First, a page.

Employment Advice (For Business)

What does constructive dismissal and whistleblowing mean?

On 20 April, Sir Philip Rutnam, former Permanent Secretary of the Home Office, announced that he had issued a claim in the Employment Tribunal against his former boss, Home Secretary Priti Patel.

22 Apr 2020

Team name
Esther Marshall

Esther Marshall

This was no surprise – in a statement made at the time of Sir Philip’s resignation in February, he claimed that he had confronted Ms Patel over her behaviour, citing a culture of fear in the department. Sir Philip indicated that he had been constructively dismissed. However according to his Union, Sir Philip’s case includes not only a claim for unfair constructive dismissal, but also one of whistleblowing.

What does this mean? In order to succeed in a claim for unfair constructive dismissal, a claimant must show that they have been forced to leave their job, against their will, because of their employer’s behaviour. The conduct must be serious. There could be a series of events, or one serious incident.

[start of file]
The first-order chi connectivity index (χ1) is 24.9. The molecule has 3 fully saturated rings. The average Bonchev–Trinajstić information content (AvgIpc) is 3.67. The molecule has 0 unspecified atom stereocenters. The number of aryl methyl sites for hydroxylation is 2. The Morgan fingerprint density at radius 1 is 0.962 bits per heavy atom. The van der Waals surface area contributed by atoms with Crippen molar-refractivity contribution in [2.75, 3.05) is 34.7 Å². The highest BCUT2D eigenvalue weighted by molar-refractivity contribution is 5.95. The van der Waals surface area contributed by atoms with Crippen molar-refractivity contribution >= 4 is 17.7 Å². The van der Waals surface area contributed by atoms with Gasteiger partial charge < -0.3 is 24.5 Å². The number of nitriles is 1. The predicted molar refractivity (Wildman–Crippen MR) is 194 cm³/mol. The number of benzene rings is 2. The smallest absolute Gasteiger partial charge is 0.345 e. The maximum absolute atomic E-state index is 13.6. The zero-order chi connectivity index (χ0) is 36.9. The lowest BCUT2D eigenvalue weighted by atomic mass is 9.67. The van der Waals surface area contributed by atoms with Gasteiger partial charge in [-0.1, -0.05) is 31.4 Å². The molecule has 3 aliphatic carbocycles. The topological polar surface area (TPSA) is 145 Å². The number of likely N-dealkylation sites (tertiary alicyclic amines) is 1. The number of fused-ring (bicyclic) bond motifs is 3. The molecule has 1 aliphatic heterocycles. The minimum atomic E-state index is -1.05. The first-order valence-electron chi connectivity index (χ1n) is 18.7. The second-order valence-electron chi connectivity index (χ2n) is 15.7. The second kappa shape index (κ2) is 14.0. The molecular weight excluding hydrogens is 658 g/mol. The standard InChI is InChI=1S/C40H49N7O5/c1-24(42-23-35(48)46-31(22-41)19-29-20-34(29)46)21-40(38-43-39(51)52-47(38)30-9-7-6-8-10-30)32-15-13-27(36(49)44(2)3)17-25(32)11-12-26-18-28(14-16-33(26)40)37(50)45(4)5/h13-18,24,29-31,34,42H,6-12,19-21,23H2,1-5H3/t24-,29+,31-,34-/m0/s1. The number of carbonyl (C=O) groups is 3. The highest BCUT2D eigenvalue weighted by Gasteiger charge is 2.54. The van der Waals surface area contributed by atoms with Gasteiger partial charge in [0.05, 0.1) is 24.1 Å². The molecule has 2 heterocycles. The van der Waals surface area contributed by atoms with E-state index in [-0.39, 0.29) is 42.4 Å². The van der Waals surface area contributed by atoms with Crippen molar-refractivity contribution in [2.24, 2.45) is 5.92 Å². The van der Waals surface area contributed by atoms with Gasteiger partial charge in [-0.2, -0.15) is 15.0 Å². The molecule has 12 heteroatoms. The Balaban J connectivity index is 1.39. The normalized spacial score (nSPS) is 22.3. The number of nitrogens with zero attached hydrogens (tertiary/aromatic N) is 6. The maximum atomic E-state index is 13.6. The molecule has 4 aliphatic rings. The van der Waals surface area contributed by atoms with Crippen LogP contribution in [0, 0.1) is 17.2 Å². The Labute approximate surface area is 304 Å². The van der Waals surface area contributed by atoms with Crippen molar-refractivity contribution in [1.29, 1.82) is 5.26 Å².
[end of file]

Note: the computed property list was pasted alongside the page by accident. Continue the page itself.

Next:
In a whistleblowing case, a claimant will have to persuade the Employment Tribunal that there were treated unfairly or lost their job because they had reported a wrongdoing. Lodging a personal grievance does not count as blowing the whistle – in Sir Philip’s case it was the alleged treatment of colleagues, not his own treatment which, he says, led to him losing his job when he reported it.

Why bring both claims? The main difference is that there is a statutory cap on the amount of damages that the Employment Tribunal can award in a claim for unfair constructive dismissal. In relation to whistleblowing claims, there is no limit on damages.

M&P Commentary

Esther Marshall, an Associate Solicitor in our Dispute Resolution team, said:

“Claims for unfair constructive dismissal are notoriously complex. To succeed in such a claim, you need to prove:

  • Your employer committed a very serious breach of the employment contract;
  • You resigned in response to that breach and not for any other reason;
  • You did not wait too long before resigning. Taking legal advice before taking the drastic step of resignation will be key to any claim. Similarly, prior to bringing a whistleblowing claim, you will need to make sure that the report you intend to rely upon does bring you within the protection of the law. As with all employment claims, there are strict time limits for starting proceedings – waste no time in seeking expert legal advice if you feel that you have a claim. You can contact our Dispute Resolution team on 01708 784000.”


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